Case Studies Claim No Link Between Medical Marijuana and Crime
Despite opponents long arguing that pot increases violent behavior, numerous studies have shown that crime actually decreases in areas where legal weed thrives.
Many who regularly smoke marijuana would argue that violent crimes don’t happen as a result of smoking too much pot, and that it is a far less destructive drug than alcohol. Now a study from the University of Texas appears to prove that very fact, despite opponents long arguing the opposite, while also showing that legal weed may actually have reduced crime across the country.
The findings were gathered by Robert Morris, the associate professor of criminology at the University of Texas, and were published in a journal article on the website plosone.org. Since medical marijuana was first approved almost twenty years ago, many feared it would lead to more lawlessness. But as Morris told the Huffington Post, it is his belief that “medical marijuana legalization poses no threat of increased violent crime.”
“The social ramifications of marijuana legalization have been hotly debated for at least four decades,” Morris wrote in the journal article. “The issue addressed in this article is whether MML [medical marijuana legalization] has the effect of increasing crime. “
Morris drew from sources that included the FBI’s Uniform Crime Reports from 1990-2006, a period when medical marijuana became legal in eleven states, as well as state websites, the Bureau of Economic Analysis, and the Bureau of Labor Statistics.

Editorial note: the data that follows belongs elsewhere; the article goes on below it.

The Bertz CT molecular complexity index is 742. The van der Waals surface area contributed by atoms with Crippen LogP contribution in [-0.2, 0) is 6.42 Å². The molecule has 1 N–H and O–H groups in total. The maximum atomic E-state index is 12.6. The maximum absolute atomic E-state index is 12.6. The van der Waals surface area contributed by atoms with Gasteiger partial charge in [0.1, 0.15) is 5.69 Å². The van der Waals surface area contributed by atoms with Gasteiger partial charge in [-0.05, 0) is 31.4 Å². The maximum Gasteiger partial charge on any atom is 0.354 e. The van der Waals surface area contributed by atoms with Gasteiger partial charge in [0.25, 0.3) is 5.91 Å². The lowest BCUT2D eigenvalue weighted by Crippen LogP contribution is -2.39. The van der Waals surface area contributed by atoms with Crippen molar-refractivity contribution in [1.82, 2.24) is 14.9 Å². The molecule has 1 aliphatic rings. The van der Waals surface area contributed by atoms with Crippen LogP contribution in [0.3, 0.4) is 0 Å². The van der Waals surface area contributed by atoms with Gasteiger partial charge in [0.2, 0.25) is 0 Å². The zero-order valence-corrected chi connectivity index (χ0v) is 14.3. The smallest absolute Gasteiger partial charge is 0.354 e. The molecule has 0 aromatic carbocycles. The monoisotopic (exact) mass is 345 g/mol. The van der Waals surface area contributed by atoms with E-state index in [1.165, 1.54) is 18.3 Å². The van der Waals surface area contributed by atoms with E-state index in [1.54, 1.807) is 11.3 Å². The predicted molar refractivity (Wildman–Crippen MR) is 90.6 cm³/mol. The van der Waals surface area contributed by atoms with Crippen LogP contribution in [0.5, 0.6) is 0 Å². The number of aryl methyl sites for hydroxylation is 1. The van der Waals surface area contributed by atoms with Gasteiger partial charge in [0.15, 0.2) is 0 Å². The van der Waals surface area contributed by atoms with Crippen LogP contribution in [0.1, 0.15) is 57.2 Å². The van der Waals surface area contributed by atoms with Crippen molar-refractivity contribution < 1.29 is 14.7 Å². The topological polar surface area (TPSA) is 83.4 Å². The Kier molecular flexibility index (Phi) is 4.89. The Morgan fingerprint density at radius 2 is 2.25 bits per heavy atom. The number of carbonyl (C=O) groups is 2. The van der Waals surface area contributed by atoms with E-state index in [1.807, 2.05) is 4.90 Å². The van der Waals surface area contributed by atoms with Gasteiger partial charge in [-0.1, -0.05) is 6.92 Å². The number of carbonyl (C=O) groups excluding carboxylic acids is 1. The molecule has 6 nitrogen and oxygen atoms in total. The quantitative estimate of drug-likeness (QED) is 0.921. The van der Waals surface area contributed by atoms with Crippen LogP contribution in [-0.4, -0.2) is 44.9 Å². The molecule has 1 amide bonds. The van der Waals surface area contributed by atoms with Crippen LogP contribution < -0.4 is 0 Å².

In reporting on the study, The Washington Post noted that in the FBI studies from 1990-2006, “crime was broadly falling throughout the United States. But a closer look at the differences between these states further shows no noticeable local uptick among a whole suite of crimes: homicide, rape, robbery, assault, burglary, larceny, and auto theft.”
Another study from Beau Kilmer, who wrote the book Marijuana Legalization: What Everyone Needs to Know, was also cited in Morris' report. As Kilmer stated, “The rate of marijuana use is higher among [delinquent] offenders than among non-offenders, but the conventional wisdom in the academic community is that both behaviors are results of the same common causes, rather than that marijuana causes criminal offending…Marijuana use by itself does not tend to induce violent crime; in fact, some studies suggest the opposite effect.” In his study, Kilmer pointed to a review from the National Academy of Sciences that mentioned how THC could “decrease aggressive and violent behavior,” rather than cause it.
Another report appearing on westword.com also debunked the the marijuana-crime myth, in which pot dispensaries in Denver were studied for a variety of violent crimes including robbery, homicide, and rape. Citing a study from the University of Colorado, journalist William Breathes wrote that a local marijuana shop didn’t have “any more impact on its neighborhood than a coffee shop or drugstore,” while a similar study on a dispensary in Sacramento proved that crime did not increase in the neighborhood once the business was operational.